Code Style Guide

Clean Code

It's important to keep code readable and maintainable. This prevents small but critical errors from becoming hidden in your code, while making whole classes of bugs incredibly obvious ( missing closing braces are easy to spot when you indent consistently ).

While it's best to use the same standard as everybody else, if you're more comfortable using a PSR standard, then use that. If you do though, do it consistently.

Indenting

Indenting in WordPress is done using tabs, representing 4 spaces visually. Indenting is important for readable code, and each statement should be on its own line. Without indenting, it becomes very difficult to understand what's happening, and mistakes are easier to make. This also makes support requests on the forums and stack exchange difficult to answer.

A good editor will auto-indent for you, most can re-indent a file if you've older code that needs fixing.

A good way to ensure that all members on a team are using the same styles is to use Editor Config. It contains plugins for different editors, so everyone can use their favorite editor.

For instance, the following .editorconfig file enforces the above rule, indentation as tabs of width 4 spaces.

[*.php]
indent_style = tabs
indent_size = 4

PHP Tag Spam

The <?php and ?> tags should be used sparingly. For example:

<?php while( have_posts() ) { ?>
    <?php the_post(); ?>
    <?php the_title(); ?>
    <strong><?php the_date(); ?></strong>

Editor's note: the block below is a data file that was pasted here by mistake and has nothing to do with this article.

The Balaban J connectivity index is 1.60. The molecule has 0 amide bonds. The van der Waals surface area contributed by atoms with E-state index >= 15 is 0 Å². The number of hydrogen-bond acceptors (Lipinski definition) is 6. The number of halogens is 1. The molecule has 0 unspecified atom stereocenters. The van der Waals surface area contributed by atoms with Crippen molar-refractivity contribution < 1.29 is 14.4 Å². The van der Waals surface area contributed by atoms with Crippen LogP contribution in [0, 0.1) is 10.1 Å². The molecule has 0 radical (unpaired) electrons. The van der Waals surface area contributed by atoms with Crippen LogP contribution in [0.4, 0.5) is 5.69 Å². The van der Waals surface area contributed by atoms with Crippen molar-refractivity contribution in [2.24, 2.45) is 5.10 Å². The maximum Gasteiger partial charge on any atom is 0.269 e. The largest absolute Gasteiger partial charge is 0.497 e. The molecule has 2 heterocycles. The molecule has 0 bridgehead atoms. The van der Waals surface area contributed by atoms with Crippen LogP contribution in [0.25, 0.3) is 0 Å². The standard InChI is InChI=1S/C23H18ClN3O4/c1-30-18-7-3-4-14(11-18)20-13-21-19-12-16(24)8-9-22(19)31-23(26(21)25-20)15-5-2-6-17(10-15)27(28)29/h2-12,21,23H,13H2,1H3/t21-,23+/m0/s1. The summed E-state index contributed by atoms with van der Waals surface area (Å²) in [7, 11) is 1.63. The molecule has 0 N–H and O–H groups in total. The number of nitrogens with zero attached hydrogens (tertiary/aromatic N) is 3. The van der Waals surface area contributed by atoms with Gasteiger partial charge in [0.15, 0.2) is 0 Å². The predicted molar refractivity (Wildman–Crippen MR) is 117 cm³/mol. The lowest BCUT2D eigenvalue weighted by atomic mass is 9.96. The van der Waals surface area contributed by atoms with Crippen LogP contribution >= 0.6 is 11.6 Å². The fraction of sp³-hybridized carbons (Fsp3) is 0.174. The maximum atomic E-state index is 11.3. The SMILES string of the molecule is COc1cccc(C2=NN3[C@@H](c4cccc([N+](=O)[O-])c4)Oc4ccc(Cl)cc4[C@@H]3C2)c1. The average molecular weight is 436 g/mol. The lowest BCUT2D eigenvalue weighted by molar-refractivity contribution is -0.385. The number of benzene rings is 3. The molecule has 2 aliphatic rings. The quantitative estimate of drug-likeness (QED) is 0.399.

<?php the_content(); ?>
<?php } ?>

Would be easier to read as:

<?php
while( have_posts() ) {
    the_post();
    the_title();
    ?>
    <strong><?php the_date(); ?></strong>
    <?php
    the_content();
} ?>

A good guideline is to calculate what needs to be displayed, then display it all in one go rather than mixing the two.

Linting

A lot of editors support or have built in syntax checkers. These are called Linters. When using a good editor, syntax errors are highlighted or pointed out.

For example, in PHPStorm, a syntax error is given a red underline.

Coding Standards

WordPress follows a set of coding standards. These differ from the PSR standards. For example, WordPress uses tabs rather than spaces, and places the opening bracket on the same line.

The WordPress Contributor Handbook covers the coding standards in more details. Click below to read more:

PHP Code Sniffer & PHP CS Fixer

PHP Code Sniffer is a tool that finds violations of the coding standard. Many editors integrate support, including support for a second tool that fixes those violations automatically.

To use this, you will need the WordPress Coding Standards definition.

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